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ABC caucus, a litmus test for Thabane


Imminent caucus of All Basotho Convention (ABC) legislators is a litmus test for Prime Minister Thomas Thabane leadership fitness.

It is the outcome of this high-powered party meeting that is anticipated to determine Thabane’s fitness to mend party’s warrying factions and sustain his grip on power.

Set for Friday, March 01, caucus will be the first platform for all 51 ABC law-makers to convene in one room after they came out divided from the party’s February 1-2 elective conference.

The elective conference results have seen a protracted tug-of-war between the outgoing executive and the elects.

On February 11, Thabane issued a seldom leadership letter in ABC administrative norms, announcing that the elective conference was still not over and would reconvene after all complaints concerning the results were dealt with.

While he avoided taking sides of feuding factions, his announcement favoured out-voted committee as it meant cementing its longer stay in power after denying their successor committee access to party office.

Having been characterised by protracted court battles for the past weeks, ABC intraparty strife has now escalated to a point where the outgoing national executive committee, whose tenure was extended by court order, is mulling suspension of secretary general ‘elect’ Lebohang Hlaele.

But now, in a bid to reconcile differences in the party, 21 legislators have summoned Thabane, requesting him to convene party parliamentary caucus and take charge of the party affairs to ensure its unification.

The ABC legislators’ caucus chairperson and Mabote constituency MP Fako Moshoeshoe told MNN Centre for Investigative Journalism the caucus would indeed convene on the said date.

He further confirmed authenticity of the letter petitioning Thabane and making rounds on social media citing need for the party to hold party parliamentary caucus.

Among other issues contained in their demands to Thabane, the 21 legislators from the ruling ABC have cited the need for newly elected NEC to assume administration of the party affairs.

The 21 petitioners also appeal to party leader there is a pressing need for respect of the “decisions of the elective conference as provided for in terms of 1 (b) on page 24 the party constitution”.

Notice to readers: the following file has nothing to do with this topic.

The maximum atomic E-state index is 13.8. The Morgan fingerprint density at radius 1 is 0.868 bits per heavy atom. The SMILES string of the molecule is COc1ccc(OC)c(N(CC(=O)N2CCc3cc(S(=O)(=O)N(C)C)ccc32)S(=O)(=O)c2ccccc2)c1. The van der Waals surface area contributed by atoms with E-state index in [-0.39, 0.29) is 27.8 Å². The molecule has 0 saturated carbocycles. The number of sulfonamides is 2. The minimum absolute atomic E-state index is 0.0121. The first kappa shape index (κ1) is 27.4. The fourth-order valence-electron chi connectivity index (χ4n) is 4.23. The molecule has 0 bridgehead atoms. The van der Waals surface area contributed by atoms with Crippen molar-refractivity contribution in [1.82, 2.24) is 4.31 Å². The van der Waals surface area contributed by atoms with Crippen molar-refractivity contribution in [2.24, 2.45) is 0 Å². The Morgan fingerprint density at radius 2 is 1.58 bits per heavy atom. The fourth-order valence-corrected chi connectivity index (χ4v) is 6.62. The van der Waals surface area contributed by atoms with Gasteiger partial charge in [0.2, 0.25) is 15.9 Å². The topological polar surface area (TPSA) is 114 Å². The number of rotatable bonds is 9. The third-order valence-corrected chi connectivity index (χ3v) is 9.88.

A translation of part of ABC’s constitution on the Chapter on purpose of the party annual general conference section 1 (b) reads: “…all the decisions of the elective conference are mandatory to everyone, and failure to implement such decisions will result in measures against such person or group, at worst, dismissal from the party”.

Meanwhile, the petitioners’ letter continues to read, “…we are also aware and thus appreciate that a case has been filed in the High Court for the court to decide on the matter but we believe you are capable of bringing together the two conflicting parties for the benefit of ABC”.

But, speculation is rife that Thabane, whose position was uncontested in the elective conference, is allegedly biased in favour of the retention of outgoing committee’s secretary general Samonyane Ntsekele against his son-in-law Hlaele.

The outgoing committee remains in office and has since been cemented by acting Chief Justice ’Maseforo Mahase’s interim order that barred the victors in this ABC poll from assuming administrative duties.

This is after Habofanoe Lehana, Keketso Sello and Mohapi Mohapinyane dragged the ABC, its national executive committee and 42 others respondents to court seeking nullification of the elective conference results.

The controversy marred election had ended with Professor Nqosa Mahao’s team garnering most positions in the conference.

It is this outcome that signalled underlying factionalism threatening to tear apart the country’s ruling coalition government leading partner.

Following the snap general elections of June 2017, ABC cobbled together its numbers with Alliance of Democrats, Basotho National Party and Reformed Congress of Lesotho.

The Thabane led coalition has recently come under fire for various issues, and key has been poor service delivery as well as curbing pandemic police brutality across the country.

It is the conclusion of the petitioners that continued delays to allow new ABC leadership to assume administration functions of the party “compromises the ability of the party to attend to various needs of the general public”.

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